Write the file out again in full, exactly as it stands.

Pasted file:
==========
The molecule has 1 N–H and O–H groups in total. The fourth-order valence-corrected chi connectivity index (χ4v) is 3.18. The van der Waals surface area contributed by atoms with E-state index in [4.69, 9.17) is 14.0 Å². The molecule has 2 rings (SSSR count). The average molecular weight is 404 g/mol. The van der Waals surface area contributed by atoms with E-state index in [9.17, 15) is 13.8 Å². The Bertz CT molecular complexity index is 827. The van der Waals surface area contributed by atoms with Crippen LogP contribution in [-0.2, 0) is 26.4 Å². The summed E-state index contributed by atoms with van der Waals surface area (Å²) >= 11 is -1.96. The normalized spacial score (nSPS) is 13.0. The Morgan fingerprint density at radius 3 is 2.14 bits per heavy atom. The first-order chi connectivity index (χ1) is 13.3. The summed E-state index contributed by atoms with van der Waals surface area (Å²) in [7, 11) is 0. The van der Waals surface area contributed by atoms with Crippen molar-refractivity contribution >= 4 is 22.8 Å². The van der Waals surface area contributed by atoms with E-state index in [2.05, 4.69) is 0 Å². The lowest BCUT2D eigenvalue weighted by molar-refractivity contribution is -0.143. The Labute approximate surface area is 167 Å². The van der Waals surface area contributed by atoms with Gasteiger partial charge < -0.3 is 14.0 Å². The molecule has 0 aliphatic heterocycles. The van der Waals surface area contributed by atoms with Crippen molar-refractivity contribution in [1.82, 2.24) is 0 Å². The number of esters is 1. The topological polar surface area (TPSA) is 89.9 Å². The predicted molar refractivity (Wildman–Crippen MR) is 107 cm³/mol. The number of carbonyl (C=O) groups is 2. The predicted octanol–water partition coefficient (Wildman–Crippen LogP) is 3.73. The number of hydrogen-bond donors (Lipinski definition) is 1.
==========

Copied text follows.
The molecule has 1 N–H and O–H groups in total. The fourth-order valence-corrected chi connectivity index (χ4v) is 3.18. The van der Waals surface area contributed by atoms with E-state index in [4.69, 9.17) is 14.0 Å². The molecule has 2 rings (SSSR count). The average molecular weight is 404 g/mol. The van der Waals surface area contributed by atoms with E-state index in [9.17, 15) is 13.8 Å². The Bertz CT molecular complexity index is 827. The van der Waals surface area contributed by atoms with Crippen LogP contribution in [-0.2, 0) is 26.4 Å². The summed E-state index contributed by atoms with van der Waals surface area (Å²) >= 11 is -1.96. The normalized spacial score (nSPS) is 13.0. The Morgan fingerprint density at radius 3 is 2.14 bits per heavy atom. The first-order chi connectivity index (χ1) is 13.3. The summed E-state index contributed by atoms with van der Waals surface area (Å²) in [7, 11) is 0. The van der Waals surface area contributed by atoms with Crippen molar-refractivity contribution >= 4 is 22.8 Å². The van der Waals surface area contributed by atoms with E-state index in [2.05, 4.69) is 0 Å². The lowest BCUT2D eigenvalue weighted by molar-refractivity contribution is -0.143. The Labute approximate surface area is 167 Å². The van der Waals surface area contributed by atoms with Gasteiger partial charge < -0.3 is 14.0 Å². The molecule has 0 aliphatic heterocycles. The van der Waals surface area contributed by atoms with Crippen molar-refractivity contribution in [1.82, 2.24) is 0 Å². The number of esters is 1. The topological polar surface area (TPSA) is 89.9 Å². The predicted molar refractivity (Wildman–Crippen MR) is 107 cm³/mol. The number of carbonyl (C=O) groups is 2. The predicted octanol–water partition coefficient (Wildman–Crippen LogP) is 3.73. The number of hydrogen-bond donors (Lipinski definition) is 1.